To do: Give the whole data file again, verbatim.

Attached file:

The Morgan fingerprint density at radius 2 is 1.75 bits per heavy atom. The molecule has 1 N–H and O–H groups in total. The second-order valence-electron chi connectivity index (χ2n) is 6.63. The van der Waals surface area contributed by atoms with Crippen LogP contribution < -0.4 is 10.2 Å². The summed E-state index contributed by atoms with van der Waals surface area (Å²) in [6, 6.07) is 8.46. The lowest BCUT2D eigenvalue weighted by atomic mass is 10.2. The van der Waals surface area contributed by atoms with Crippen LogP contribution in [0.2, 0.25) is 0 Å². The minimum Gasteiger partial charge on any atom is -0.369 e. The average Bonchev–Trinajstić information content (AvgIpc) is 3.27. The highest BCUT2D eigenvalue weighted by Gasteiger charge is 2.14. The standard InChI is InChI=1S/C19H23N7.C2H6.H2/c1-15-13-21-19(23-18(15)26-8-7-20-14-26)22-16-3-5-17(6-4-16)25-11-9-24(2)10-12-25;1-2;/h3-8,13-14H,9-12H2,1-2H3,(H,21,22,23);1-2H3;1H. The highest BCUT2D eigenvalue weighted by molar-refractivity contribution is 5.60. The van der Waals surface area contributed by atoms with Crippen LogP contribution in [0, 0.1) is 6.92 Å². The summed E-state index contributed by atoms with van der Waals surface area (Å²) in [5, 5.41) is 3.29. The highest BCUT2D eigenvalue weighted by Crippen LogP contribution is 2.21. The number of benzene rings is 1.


The Morgan fingerprint density at radius 2 is 1.75 bits per heavy atom. The molecule has 1 N–H and O–H groups in total. The second-order valence-electron chi connectivity index (χ2n) is 6.63. The van der Waals surface area contributed by atoms with Crippen LogP contribution < -0.4 is 10.2 Å². The summed E-state index contributed by atoms with van der Waals surface area (Å²) in [6, 6.07) is 8.46. The lowest BCUT2D eigenvalue weighted by atomic mass is 10.2. The van der Waals surface area contributed by atoms with Crippen LogP contribution in [0.2, 0.25) is 0 Å². The minimum Gasteiger partial charge on any atom is -0.369 e. The average Bonchev–Trinajstić information content (AvgIpc) is 3.27. The highest BCUT2D eigenvalue weighted by Gasteiger charge is 2.14. The standard InChI is InChI=1S/C19H23N7.C2H6.H2/c1-15-13-21-19(23-18(15)26-8-7-20-14-26)22-16-3-5-17(6-4-16)25-11-9-24(2)10-12-25;1-2;/h3-8,13-14H,9-12H2,1-2H3,(H,21,22,23);1-2H3;1H. The highest BCUT2D eigenvalue weighted by molar-refractivity contribution is 5.60. The van der Waals surface area contributed by atoms with Crippen LogP contribution in [0, 0.1) is 6.92 Å². The summed E-state index contributed by atoms with van der Waals surface area (Å²) in [5, 5.41) is 3.29. The highest BCUT2D eigenvalue weighted by Crippen LogP contribution is 2.21. The number of benzene rings is 1.